Pending UFA Ilya Kovalchuk is on pace for 96 points, which would be his highest point total since 2005-06. (Photo by Scott Cunningham/NHLI via Getty Images)
On the whole, NHL GMs are a very sharp, malleable group.
And while they’re often accused of moving like molasses on issues such as head shots, they’re pretty good at changing on the fly when it comes to the manner in which their own teams are constructed.
Our most recent issue of The Hockey News identified some notable stories of the past decade, including the trend-setting 15-year deal the New York Islanders gave goalie Rick DiPietro in September, 2006. DiPietro’s endless string of boo-boos has made that deal look really bad, but clearly management types embraced the notion of extremely long-term deals as a method to minimize the annual cap hit of a player you expect to be one of your best over the next decade.
The plethora of lengthy pacts we’ve seen consummated over the past few years has had a number of ripple effects, including a definite hit to the unrestricted free agent market. Basically, if more and more stars are on lifetime deals, fewer and fewer of them ever become the subject of bidding wars.
I spoke with former Tampa Bay GM and current THN.com blogger Jay Feaster about this very subject and he brought up an interesting point regarding how the lack of free agents could trigger more summertime trades of free-agents-to-be.
Feaster put it in the context of pending UFA Ilya Kovalchuk. Like my colleague Ken Campbell, Feaster believes Kovalchuk to be sniffing around for a 10-year contract in the $10 million-to-$11 million range.
As Feaster points out, at some point Atlanta has to take a hard evaluation on whether or not it’s prepared – or capable – of forking over that money. If the answer, hypothetically, is no, Thrashers GM Don Waddell is left staring his only option in the face.
“Let’s say (signing Kovalchuk) is something that Atlanta just can’t see their way to do,” Feaster said. “So that means Donnie is going to trade him sometime between the day they make that decision and the trade deadline of 2010.”
Assuming an organization has done its due diligence and knows one year in advance that a deal with its star is unlikely, Feaster argues the best move is to push him onto the market during the UFA bonanza that begins annually on July 1.
“If you take a guy like (Kovalchuk) and put him on the trade market after (Marian) Hossa signs, now those teams that didn’t sign Hossa, the team that lost Hossa, the teams in the same division where Hossa is that are maybe concerned about it, now all of a sudden you make that guy on your team who doesn’t have that long-term deal and is a superstar player, you make him the most attractive free agent – but it’s not via free agency, it’s via trade.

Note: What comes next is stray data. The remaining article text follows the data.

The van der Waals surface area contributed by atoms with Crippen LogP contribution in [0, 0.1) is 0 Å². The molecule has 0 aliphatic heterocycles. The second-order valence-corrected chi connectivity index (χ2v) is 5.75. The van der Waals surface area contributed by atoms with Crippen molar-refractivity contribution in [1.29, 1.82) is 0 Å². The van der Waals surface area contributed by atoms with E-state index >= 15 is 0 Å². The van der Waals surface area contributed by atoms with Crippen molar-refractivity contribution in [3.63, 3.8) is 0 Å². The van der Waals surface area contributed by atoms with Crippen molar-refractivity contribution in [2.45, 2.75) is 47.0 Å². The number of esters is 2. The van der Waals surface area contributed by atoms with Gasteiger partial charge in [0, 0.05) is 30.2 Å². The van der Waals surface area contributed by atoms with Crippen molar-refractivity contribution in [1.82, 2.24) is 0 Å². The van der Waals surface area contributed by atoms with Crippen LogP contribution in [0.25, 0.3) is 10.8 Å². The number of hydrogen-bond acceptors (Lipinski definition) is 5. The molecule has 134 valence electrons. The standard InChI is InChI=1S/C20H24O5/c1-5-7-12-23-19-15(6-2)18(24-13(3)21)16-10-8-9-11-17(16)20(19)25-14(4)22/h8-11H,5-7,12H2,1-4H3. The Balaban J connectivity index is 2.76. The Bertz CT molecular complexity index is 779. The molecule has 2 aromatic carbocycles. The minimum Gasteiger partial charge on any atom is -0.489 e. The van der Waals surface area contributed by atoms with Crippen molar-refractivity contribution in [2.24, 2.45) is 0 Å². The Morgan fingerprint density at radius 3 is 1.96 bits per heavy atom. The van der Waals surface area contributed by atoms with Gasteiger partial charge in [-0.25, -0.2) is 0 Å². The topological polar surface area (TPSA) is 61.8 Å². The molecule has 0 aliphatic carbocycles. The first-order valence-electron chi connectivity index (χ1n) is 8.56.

“In other words, in my mind, if Donnie puts him on the market this past summer right after Hossa gets signed, there’s no more attractive forward that you can acquire for your team.”
The timing of such a trade makes sense on a few different levels.
First of all, as Feaster touches on, you’re dealing with teams that have been jilted by another player and the juices are still flowing from that failed transaction. At that point they could be very prepared to take dollars earmarked for Player A and re-allot them to Player B, because if there’s one thing we’ve all learned over the years it’s that teams will find a way to spend the money.
Certainly you can pit teams against each other at the trade deadline to up the ante, but there are also fewer squads in play because there are clear buyers and sellers by that juncture. In the summer, you’re not just dealing with teams that think they can win a Cup in a couple months, you’ve also got clubs looking to turn their franchise around with a marquee name.
Also, there’s more incentive for teams to part with better player packages because they know, at the very least, they’re getting said superstar for at least one entire season. When you acquire a pending UFA at the deadline, you’ve more or less got him for a month, plus whatever your team can manage to do in the playoffs. An earlier deal also provides the advantage of talking contract extension for a whole year as the player gets more and more comfortable in his new surroundings.
From the perspective of the team moving out the big name, not only are you getting better players in return, you’re giving them an entire summer to mentally adapt to being dealt, plus you’ve got them on your team learning your systems from Day 1.
You also avoid answering an endless and distracting series of questions regarding the progress of contract talks with your star player during the course of the season.
If Feaster’s former colleagues take his logic to heart, names like Zdeno Chara, Joe Thornton, Andrei Markov and Tomas Vokoun could all be in the headlines this July 1, either because they re-upped with their current clubs or because their 2011 UFA status spurred an early deal for the long-term benefit of the club.
Ryan Dixon is a writer and copy editor for The Hockey News magazine, the co-author of the book Hockey's Young Guns and a regular contributor to THN.com. His blog appears Thursday and his column, Top Shelf, appears Wednesday.
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